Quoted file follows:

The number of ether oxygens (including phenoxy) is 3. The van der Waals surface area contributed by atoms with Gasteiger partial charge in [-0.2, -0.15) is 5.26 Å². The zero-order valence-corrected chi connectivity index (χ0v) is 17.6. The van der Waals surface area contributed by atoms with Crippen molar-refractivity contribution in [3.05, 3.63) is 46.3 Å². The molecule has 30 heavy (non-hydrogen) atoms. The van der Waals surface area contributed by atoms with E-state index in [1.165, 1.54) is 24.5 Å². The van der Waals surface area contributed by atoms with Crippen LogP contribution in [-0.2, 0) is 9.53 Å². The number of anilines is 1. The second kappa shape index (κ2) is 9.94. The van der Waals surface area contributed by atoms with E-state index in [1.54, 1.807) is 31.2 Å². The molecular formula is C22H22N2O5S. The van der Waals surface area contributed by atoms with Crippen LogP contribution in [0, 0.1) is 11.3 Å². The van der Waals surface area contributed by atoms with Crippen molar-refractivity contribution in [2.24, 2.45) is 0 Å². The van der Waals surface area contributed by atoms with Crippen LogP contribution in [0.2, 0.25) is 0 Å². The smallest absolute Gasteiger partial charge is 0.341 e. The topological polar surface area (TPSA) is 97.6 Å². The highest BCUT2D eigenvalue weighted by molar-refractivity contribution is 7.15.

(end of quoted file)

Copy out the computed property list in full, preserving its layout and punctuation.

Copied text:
The number of ether oxygens (including phenoxy) is 3. The van der Waals surface area contributed by atoms with Gasteiger partial charge in [-0.2, -0.15) is 5.26 Å². The zero-order valence-corrected chi connectivity index (χ0v) is 17.6. The van der Waals surface area contributed by atoms with Crippen molar-refractivity contribution in [3.05, 3.63) is 46.3 Å². The molecule has 30 heavy (non-hydrogen) atoms. The van der Waals surface area contributed by atoms with E-state index in [1.165, 1.54) is 24.5 Å². The van der Waals surface area contributed by atoms with Crippen LogP contribution in [-0.2, 0) is 9.53 Å². The number of anilines is 1. The second kappa shape index (κ2) is 9.94. The van der Waals surface area contributed by atoms with E-state index in [1.54, 1.807) is 31.2 Å². The molecular formula is C22H22N2O5S. The van der Waals surface area contributed by atoms with Crippen LogP contribution in [0, 0.1) is 11.3 Å². The van der Waals surface area contributed by atoms with Crippen molar-refractivity contribution in [2.24, 2.45) is 0 Å². The van der Waals surface area contributed by atoms with Crippen LogP contribution in [0.2, 0.25) is 0 Å². The smallest absolute Gasteiger partial charge is 0.341 e. The topological polar surface area (TPSA) is 97.6 Å². The highest BCUT2D eigenvalue weighted by molar-refractivity contribution is 7.15.